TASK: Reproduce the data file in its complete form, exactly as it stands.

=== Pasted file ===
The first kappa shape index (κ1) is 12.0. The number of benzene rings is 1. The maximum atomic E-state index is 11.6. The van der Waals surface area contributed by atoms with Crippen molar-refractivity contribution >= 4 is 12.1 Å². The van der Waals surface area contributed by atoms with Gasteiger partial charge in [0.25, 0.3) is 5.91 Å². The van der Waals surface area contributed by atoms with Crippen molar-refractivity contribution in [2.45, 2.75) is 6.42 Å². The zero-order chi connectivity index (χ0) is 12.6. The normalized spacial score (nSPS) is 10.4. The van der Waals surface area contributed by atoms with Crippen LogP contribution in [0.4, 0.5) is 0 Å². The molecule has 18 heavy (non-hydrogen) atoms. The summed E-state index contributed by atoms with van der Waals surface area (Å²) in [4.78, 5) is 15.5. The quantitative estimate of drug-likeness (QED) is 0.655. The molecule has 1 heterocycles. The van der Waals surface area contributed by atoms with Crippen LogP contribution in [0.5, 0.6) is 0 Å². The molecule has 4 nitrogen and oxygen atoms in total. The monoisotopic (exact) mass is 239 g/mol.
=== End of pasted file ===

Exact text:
The first kappa shape index (κ1) is 12.0. The number of benzene rings is 1. The maximum atomic E-state index is 11.6. The van der Waals surface area contributed by atoms with Crippen molar-refractivity contribution >= 4 is 12.1 Å². The van der Waals surface area contributed by atoms with Gasteiger partial charge in [0.25, 0.3) is 5.91 Å². The van der Waals surface area contributed by atoms with Crippen molar-refractivity contribution in [2.45, 2.75) is 6.42 Å². The zero-order chi connectivity index (χ0) is 12.6. The normalized spacial score (nSPS) is 10.4. The van der Waals surface area contributed by atoms with Crippen LogP contribution in [0.4, 0.5) is 0 Å². The molecule has 18 heavy (non-hydrogen) atoms. The summed E-state index contributed by atoms with van der Waals surface area (Å²) in [4.78, 5) is 15.5. The quantitative estimate of drug-likeness (QED) is 0.655. The molecule has 1 heterocycles. The van der Waals surface area contributed by atoms with Crippen LogP contribution in [0.5, 0.6) is 0 Å². The molecule has 4 nitrogen and oxygen atoms in total. The monoisotopic (exact) mass is 239 g/mol.